Mat Kaplan: We are very honored now to spend a couple of minutes with a truly honored guest here at Humans to Mars. Florence Pouya is the former captain of the Afghanistan Robotics Team, youth or girls robotics team, which does have some history with Explore Mars and Humans to Mars. But you are back with us now. Welcome, Florence.

Florence Pouya: Thank you so much, Mat.

Mat Kaplan: It is really wonderful to have you here and have you participating and to be able to congratulate you on some of the accomplishments, the achievements that you have made here in the United States. You are, I think, a teaching assistant at Iowa State. Tell us what your involvement now is with MIT.

Florence Pouya: A week before I just find out that I got admitted to MIT, which is my dream school, and so thrilled for that.

Mat Kaplan: Your dream school and the dream of a lot of people interested in aerospace engineering, as you are. Very promising, and congratulations on that. Also named by, is it Forbes 30 under 30 and Vogue 21 under 21? That's a lot of accomplishment for someone as young as you.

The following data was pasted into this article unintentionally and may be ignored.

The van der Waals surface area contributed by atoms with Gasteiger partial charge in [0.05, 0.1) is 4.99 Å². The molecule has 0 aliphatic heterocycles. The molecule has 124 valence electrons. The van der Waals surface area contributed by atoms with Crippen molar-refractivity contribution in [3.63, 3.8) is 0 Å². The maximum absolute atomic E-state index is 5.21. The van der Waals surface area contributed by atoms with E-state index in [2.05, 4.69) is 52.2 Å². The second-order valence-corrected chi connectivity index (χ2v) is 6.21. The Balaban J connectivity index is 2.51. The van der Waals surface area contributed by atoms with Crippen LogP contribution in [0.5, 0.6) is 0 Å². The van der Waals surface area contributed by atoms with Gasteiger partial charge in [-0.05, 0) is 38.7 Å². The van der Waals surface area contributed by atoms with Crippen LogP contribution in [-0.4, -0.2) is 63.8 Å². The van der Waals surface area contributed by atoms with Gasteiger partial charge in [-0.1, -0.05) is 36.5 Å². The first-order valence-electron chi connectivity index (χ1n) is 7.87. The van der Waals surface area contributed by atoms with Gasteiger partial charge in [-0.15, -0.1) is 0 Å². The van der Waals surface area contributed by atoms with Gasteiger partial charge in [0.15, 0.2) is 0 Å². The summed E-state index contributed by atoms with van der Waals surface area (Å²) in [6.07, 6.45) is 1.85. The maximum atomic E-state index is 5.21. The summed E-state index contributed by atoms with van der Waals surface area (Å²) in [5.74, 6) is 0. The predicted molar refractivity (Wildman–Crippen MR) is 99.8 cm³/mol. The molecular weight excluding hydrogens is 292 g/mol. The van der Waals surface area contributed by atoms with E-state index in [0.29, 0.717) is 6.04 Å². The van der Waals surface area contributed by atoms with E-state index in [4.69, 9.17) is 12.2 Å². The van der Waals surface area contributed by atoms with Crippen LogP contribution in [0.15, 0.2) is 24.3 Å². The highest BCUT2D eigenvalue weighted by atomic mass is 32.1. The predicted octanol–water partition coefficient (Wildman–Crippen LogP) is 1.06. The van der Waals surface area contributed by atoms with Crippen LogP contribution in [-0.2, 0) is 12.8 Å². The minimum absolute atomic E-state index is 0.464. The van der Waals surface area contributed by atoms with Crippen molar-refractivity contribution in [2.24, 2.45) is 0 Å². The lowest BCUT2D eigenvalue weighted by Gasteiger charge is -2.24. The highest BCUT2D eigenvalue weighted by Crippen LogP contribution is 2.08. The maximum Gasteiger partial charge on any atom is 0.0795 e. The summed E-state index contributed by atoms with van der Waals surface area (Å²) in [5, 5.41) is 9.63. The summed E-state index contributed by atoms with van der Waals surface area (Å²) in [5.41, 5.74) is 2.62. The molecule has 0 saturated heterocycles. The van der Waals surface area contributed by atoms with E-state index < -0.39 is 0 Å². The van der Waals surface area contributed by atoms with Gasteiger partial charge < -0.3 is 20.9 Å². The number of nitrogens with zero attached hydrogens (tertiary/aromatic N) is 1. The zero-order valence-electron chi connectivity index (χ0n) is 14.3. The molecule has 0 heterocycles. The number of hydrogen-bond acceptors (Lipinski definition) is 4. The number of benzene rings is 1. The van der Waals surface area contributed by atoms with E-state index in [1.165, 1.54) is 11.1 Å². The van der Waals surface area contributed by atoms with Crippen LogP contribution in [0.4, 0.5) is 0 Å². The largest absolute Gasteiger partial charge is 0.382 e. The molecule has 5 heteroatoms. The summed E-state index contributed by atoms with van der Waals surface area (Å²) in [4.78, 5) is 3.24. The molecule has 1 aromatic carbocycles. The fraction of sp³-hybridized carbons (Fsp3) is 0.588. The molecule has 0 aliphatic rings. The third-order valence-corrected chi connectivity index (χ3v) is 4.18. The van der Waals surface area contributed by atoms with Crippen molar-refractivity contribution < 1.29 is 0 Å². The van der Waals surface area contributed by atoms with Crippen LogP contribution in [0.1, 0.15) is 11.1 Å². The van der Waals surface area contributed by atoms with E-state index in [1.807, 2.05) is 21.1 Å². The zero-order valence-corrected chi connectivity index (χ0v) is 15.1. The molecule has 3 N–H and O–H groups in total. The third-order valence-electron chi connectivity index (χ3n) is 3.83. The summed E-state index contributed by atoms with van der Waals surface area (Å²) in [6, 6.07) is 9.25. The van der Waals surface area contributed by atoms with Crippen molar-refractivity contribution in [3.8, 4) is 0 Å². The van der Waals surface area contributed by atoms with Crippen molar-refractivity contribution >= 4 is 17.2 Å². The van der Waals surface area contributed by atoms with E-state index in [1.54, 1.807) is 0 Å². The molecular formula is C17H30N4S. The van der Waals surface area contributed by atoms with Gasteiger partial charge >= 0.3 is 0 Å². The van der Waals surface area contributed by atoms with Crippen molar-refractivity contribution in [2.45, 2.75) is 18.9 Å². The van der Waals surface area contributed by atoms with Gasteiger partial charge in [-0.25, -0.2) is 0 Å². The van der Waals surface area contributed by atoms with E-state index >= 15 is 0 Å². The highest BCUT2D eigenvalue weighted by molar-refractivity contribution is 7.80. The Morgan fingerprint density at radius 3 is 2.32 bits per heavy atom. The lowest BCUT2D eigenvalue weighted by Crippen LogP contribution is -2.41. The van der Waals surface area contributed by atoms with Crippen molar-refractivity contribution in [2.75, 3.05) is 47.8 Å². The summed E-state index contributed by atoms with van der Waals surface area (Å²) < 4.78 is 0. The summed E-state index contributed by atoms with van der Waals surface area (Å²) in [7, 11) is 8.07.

Florence Pouya: That's true. Being named in Forbes 2021 was a great accomplishment for me and my teammates. It was mainly because of building ventilator during the COVID-19 and also another machines for helping patient and doctors during that time.

Mat Kaplan: That's great. When I look at what you are achieving and the future that I certainly expect you have ahead of you, I cannot help but think of some of your teammates and the other young women who are still in Afghanistan, and the potential that may be lost there for them to contribute as it looks like you're already contributing.